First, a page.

Normcore: the anti-trend trend


Ellen Freeborn

Ellen Freeborn

Maybe you’ve noticed that the most popular fashion accessory has been the iPhone for a couple years now. I’ve become more acquainted with the tops of peoples heads than their faces as I look around campus. 

Our culture’s need for immediate entertainment, answers and communication has led to fashion trends that quickly come and go before everyone has a chance to notice they existed. 

But that seems to be the point. 

A new trend may only last for a month at best before it’s adopted by too many people to be considered interesting anymore. We are in an age of anti-trends. We crave individuality.

This subtle shift toward a blending of all trends produced the ironically trendy hipster around 2010. The hipster’s “effortlessly cool” style saw itself through ‘90s-inspired thrift store finds, large-rimmed glasses and any article of clothing that defied mainstream fashion ideals and gave its wearer a sense of uniqueness. Naturally, the hipster anti-trend quickly became mainstream and no longer desirable. Early adopters shortly realized that dressing like an individual is no longer the way to be an individual.

So as the pendulum keeps swinging, we now have Normcore, or “style for those who realize they’re one in seven billion.”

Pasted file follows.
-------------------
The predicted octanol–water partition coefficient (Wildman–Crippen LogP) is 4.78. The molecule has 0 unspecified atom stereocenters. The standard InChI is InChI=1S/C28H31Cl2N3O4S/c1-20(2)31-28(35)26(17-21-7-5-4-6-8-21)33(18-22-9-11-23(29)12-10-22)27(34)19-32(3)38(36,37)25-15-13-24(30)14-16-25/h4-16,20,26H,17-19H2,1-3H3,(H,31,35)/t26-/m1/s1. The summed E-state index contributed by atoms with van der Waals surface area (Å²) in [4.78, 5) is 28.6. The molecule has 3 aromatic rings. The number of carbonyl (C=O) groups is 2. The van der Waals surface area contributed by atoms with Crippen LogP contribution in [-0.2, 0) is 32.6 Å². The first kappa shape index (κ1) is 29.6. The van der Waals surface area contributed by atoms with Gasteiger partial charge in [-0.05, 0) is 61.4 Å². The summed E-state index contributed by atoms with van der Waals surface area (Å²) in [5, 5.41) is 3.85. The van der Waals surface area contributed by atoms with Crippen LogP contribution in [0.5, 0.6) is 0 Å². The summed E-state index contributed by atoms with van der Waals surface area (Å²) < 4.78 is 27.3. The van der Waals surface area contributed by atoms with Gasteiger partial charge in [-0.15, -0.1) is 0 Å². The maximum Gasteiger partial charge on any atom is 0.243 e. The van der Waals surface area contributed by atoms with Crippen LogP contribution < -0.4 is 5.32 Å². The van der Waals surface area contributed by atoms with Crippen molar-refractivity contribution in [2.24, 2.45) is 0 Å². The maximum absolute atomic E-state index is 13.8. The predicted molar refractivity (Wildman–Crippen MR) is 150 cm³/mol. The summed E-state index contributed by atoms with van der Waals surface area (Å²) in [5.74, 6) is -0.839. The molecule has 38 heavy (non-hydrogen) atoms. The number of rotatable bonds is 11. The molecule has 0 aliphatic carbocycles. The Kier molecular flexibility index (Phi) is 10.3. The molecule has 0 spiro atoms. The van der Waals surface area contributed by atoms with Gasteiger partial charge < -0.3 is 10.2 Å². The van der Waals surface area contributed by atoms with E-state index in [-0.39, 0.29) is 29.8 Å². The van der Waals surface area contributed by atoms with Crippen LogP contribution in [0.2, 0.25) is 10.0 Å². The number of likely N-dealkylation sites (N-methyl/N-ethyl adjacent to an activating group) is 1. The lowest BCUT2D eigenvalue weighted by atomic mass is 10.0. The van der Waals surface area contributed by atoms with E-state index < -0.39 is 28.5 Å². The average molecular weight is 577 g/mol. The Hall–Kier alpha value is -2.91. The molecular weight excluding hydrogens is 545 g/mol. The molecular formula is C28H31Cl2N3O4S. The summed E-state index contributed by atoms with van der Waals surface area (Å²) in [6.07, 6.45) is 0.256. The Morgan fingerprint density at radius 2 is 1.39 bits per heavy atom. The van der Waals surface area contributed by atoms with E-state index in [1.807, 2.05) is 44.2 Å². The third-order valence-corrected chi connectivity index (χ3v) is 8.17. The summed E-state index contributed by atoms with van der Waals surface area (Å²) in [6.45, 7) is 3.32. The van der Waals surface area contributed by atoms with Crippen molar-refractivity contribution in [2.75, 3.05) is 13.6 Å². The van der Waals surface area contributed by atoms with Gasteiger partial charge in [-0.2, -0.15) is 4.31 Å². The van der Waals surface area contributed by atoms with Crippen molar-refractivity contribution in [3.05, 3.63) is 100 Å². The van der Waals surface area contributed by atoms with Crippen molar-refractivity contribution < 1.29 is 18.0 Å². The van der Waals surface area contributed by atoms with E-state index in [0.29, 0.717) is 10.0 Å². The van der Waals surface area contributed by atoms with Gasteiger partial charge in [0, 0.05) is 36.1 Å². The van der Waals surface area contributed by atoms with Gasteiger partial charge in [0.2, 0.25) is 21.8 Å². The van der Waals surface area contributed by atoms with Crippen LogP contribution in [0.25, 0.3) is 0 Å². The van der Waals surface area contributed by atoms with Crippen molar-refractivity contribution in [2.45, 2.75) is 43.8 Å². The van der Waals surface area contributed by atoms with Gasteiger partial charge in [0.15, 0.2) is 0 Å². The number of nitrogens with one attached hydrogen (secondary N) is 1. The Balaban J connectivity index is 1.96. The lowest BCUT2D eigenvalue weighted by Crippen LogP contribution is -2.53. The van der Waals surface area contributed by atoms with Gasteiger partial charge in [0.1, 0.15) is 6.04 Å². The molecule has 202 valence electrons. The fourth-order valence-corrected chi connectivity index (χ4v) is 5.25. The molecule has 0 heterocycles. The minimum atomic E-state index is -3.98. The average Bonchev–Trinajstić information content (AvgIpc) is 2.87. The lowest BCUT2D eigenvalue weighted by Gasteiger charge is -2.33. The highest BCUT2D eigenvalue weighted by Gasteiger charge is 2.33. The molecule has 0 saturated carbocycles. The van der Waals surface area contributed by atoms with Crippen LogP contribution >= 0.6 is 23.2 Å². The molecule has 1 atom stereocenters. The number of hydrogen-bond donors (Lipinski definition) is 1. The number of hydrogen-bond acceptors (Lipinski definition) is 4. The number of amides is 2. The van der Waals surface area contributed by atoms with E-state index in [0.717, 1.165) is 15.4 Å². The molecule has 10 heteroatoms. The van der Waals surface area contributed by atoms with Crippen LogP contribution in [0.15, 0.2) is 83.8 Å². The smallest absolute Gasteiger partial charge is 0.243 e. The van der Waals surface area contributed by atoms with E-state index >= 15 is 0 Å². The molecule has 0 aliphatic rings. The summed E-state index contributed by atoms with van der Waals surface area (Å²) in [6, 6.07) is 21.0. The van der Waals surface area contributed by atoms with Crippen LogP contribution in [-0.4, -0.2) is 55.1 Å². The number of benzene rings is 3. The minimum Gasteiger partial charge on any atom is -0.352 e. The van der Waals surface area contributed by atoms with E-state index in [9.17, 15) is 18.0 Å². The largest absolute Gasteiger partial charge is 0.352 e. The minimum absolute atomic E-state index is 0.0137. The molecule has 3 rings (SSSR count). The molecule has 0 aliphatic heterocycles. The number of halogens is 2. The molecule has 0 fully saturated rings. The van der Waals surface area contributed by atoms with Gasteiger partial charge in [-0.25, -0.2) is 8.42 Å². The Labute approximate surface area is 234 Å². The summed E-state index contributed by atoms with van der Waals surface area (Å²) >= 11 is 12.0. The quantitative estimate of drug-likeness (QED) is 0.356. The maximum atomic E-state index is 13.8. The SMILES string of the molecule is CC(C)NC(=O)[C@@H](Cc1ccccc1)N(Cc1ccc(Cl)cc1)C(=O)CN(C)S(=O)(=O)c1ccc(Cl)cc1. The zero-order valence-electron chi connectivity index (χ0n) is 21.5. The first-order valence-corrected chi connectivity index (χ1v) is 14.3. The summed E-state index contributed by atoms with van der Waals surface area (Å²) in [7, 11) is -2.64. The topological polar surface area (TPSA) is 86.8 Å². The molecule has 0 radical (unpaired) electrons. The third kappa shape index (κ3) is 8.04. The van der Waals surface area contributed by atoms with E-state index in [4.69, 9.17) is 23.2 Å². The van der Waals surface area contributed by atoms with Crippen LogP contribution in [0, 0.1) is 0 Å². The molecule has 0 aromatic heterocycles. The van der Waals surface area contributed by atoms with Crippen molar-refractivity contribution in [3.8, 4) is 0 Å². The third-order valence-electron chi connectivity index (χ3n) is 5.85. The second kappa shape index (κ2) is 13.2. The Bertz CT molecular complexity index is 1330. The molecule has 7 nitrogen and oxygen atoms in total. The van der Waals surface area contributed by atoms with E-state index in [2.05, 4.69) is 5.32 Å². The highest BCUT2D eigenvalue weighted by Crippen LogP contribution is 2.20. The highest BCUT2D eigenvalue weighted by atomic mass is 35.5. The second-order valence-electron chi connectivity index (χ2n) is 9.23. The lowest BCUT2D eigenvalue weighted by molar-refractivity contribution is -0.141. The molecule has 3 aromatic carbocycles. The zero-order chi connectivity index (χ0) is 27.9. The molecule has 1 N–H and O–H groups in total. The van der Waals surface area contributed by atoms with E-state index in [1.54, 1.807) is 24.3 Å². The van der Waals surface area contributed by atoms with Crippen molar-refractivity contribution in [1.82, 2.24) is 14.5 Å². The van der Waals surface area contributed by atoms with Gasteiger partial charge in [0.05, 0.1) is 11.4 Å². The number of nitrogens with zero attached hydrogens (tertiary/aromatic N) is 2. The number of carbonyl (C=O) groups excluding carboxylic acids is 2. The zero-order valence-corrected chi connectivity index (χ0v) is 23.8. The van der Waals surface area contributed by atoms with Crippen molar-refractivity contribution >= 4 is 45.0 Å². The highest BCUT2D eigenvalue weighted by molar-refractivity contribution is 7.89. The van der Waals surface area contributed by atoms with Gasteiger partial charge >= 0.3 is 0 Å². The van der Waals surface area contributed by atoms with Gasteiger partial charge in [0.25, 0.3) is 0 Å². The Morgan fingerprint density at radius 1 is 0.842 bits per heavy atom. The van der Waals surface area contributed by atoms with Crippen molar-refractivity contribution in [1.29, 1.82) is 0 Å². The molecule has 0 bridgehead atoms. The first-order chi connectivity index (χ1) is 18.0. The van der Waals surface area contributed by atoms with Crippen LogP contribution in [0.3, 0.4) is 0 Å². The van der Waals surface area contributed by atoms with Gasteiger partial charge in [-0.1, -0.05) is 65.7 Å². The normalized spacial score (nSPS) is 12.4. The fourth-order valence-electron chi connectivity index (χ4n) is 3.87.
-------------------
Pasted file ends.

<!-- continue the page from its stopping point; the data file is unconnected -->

Of course, this Midwest-inspired fashion made its way through NYC and LA long before it reached humble Ohio. But I am anticipating 2015 to be the year of the “norm” in Kent. Look up “Normcore” on Pinterest and you’ll find a page full of boyfriend jeans, white t-shirts, denim overalls and old sneakers. It’s practical, classic, simple and timeless.

While some consider it the opposite of stylish, it’s far from unattractive. Normcore adopters desire quality over quantity. They look for intentional details that create flattering lines, increase the life-span of the garment or give their daily wear a utilitarian purpose. In some ways, the Normcore is reminiscent of the beatniks of the 1950s in that it shifts the attention from what the people are wearing to what they are thinking. It’s about time.

But the real beauty of Normcore is that it takes the pressure to be non conventional off the individual. I remember the stress of picking out an outfit a couple years ago, hoping to look unique but disturbed by the thought of being called a hipster. When your wardrobe is simple and versatile, you’re free to be whomever you want to be. Normcore fashion won’t make any claims about your personality. It sets you free.

Contact Ellen Freeborn at [email protected].